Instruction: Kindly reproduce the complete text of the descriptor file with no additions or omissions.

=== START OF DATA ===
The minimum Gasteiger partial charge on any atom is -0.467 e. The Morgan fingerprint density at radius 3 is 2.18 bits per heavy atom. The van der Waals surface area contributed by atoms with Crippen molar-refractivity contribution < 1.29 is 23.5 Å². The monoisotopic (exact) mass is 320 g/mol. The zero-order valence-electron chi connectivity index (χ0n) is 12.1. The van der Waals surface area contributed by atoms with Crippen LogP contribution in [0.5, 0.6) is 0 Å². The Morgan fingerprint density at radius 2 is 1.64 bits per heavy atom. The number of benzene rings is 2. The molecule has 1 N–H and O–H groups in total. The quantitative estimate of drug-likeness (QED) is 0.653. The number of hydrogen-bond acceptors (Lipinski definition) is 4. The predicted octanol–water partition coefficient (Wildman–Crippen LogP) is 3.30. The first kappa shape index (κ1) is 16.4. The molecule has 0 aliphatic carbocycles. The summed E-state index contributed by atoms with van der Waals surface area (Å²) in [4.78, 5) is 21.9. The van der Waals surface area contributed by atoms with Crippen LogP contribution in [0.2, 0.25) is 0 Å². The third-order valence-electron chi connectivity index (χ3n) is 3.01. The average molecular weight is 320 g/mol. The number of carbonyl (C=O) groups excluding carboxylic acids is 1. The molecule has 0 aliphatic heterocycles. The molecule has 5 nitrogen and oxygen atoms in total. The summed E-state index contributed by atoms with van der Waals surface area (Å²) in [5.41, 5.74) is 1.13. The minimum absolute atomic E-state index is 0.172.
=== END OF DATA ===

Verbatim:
The minimum Gasteiger partial charge on any atom is -0.467 e. The Morgan fingerprint density at radius 3 is 2.18 bits per heavy atom. The van der Waals surface area contributed by atoms with Crippen molar-refractivity contribution < 1.29 is 23.5 Å². The monoisotopic (exact) mass is 320 g/mol. The zero-order valence-electron chi connectivity index (χ0n) is 12.1. The van der Waals surface area contributed by atoms with Crippen LogP contribution in [0.5, 0.6) is 0 Å². The Morgan fingerprint density at radius 2 is 1.64 bits per heavy atom. The number of benzene rings is 2. The molecule has 1 N–H and O–H groups in total. The quantitative estimate of drug-likeness (QED) is 0.653. The number of hydrogen-bond acceptors (Lipinski definition) is 4. The predicted octanol–water partition coefficient (Wildman–Crippen LogP) is 3.30. The first kappa shape index (κ1) is 16.4. The molecule has 0 aliphatic carbocycles. The summed E-state index contributed by atoms with van der Waals surface area (Å²) in [4.78, 5) is 21.9. The van der Waals surface area contributed by atoms with Crippen LogP contribution in [0.2, 0.25) is 0 Å². The third-order valence-electron chi connectivity index (χ3n) is 3.01. The average molecular weight is 320 g/mol. The number of carbonyl (C=O) groups excluding carboxylic acids is 1. The molecule has 0 aliphatic heterocycles. The molecule has 5 nitrogen and oxygen atoms in total. The summed E-state index contributed by atoms with van der Waals surface area (Å²) in [5.41, 5.74) is 1.13. The minimum absolute atomic E-state index is 0.172.